There are some great public school coaches who actually do their jobs and help players get to the level they can play at, but unfortunately the bad out weigh the good by hundreds.

If your child can attend a private school for little to no money and you don’t send him/her, shame on you.


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5 Former NE Prep Players Selected in the 2012 NBA Draft

Moe Harkless 6’9 SF – Was selected 15th in the 1st round by the Philadelphia 76ers. Harkless Had a great freshmen campaign while at St. John’s. Having to be a leader/coach on the floor for his teammates because his head coach Steve Lavin miss the season for medical reasons Harkless did just fine. As a matter of fact he did more than fine, he was phenomenal en route to winning Big East Rookie of the Year by averaging 15.5 points and 8.6 rebounds. Played his prep school ball for South Kent School(CT) where he was a 2nd team All NEPSAC AAA selection.

 

Andre Drummond 6’11 C – Was selected 9th in the 1st round by the Detroit Pistons. Drummond suited up for the Uconn Huskies last season and was considered the #2 ranked prep prospect coming out of St. Thomas Moore behnd #1 draft pick Anthony Davis. A super athletic freak who is sometimes compared to Amare Stoudamire and Dwight Howard potential wise but is seen more of a Serge Ibaka type player right now. While at St. Thomas Moore(CT) Drummond was a 1st teamm all NEPSAC AAA selection. Finished his freshmen campaign averaging 10Ppg, 7.6 Reb and 2.7Bpg.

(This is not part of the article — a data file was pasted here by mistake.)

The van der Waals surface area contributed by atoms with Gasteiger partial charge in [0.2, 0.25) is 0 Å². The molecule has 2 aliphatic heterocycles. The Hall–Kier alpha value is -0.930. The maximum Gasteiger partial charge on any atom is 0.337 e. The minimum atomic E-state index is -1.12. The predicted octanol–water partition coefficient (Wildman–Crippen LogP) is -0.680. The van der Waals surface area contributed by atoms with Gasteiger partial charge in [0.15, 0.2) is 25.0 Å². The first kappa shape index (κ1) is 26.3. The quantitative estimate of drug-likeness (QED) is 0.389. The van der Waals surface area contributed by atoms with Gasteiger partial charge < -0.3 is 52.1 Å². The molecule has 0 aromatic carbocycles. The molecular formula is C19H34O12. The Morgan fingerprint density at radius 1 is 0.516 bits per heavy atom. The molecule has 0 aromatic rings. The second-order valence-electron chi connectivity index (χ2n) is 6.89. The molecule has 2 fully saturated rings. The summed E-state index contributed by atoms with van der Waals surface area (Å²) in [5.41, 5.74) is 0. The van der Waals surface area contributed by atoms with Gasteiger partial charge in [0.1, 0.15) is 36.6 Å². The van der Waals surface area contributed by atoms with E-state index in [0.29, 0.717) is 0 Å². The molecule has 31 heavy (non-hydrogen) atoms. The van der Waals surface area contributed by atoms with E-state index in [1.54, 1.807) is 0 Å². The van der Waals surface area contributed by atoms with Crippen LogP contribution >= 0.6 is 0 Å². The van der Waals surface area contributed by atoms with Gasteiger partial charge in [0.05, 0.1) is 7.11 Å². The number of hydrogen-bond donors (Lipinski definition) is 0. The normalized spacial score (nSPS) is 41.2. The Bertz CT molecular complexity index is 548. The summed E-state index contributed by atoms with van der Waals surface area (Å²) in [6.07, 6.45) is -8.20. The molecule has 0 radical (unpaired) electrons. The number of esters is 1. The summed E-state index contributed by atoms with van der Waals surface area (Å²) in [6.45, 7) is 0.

Will Barton 6’6 SG – Was selected 41 in the 2nd round by the Portland Trailblazers. Barton has been playing for coach Pastner at Memphis the past 2 seasons. Having scored 18ppg and shooting 50% from the field Barton lead the Tigers to 2  NCAA tournament appearances. Before heading to Memphis Barton was considered the #1 Shooting Guard in his class. A former NEPSAC Class A POY while at Brewster Academy playing for coach Jason Smith

 

Kim English 6’6 SG – Was selected 44 in the 2nd round by the Detroit Pistons. English was a big contributor to the Missouri Tigers heralded season which ended with a 30-5 falling to Norfolk State in the NCAA tournament. English was selected to the Big 12 All-Tournament Team, Most Outstanding Player and All-Big 12 Second Team selection. English averaged 14.5ppg and shot better than 50% from the field and 45% from beyond the arc for the Tigers last season. Kimmie English played his prep ball at Notre Dame Prep

 

Thomas Robinson 6’9 PF – Was selected 5th in the 1st round by the Sacramento Kings. After playing behind the Morris twins his sophnore year Robinson stepped into the role as a starter and leader for the Kansas Jayhawks in his Junior campaign. In his first year as a starter Robinson became one of the nation’s dominant forces, averaging 18.0 points and 11.9 rebounds a game, was also selected Big 12 player of the year. Robinson, the first unanimous first-team All-American since Blake Griffin, led the Jayhawks to the national championship game against Kentucky, where they lost 67-59. Thomas Robinson played for coach Jason Smith Brewster Acdemy during his prep career.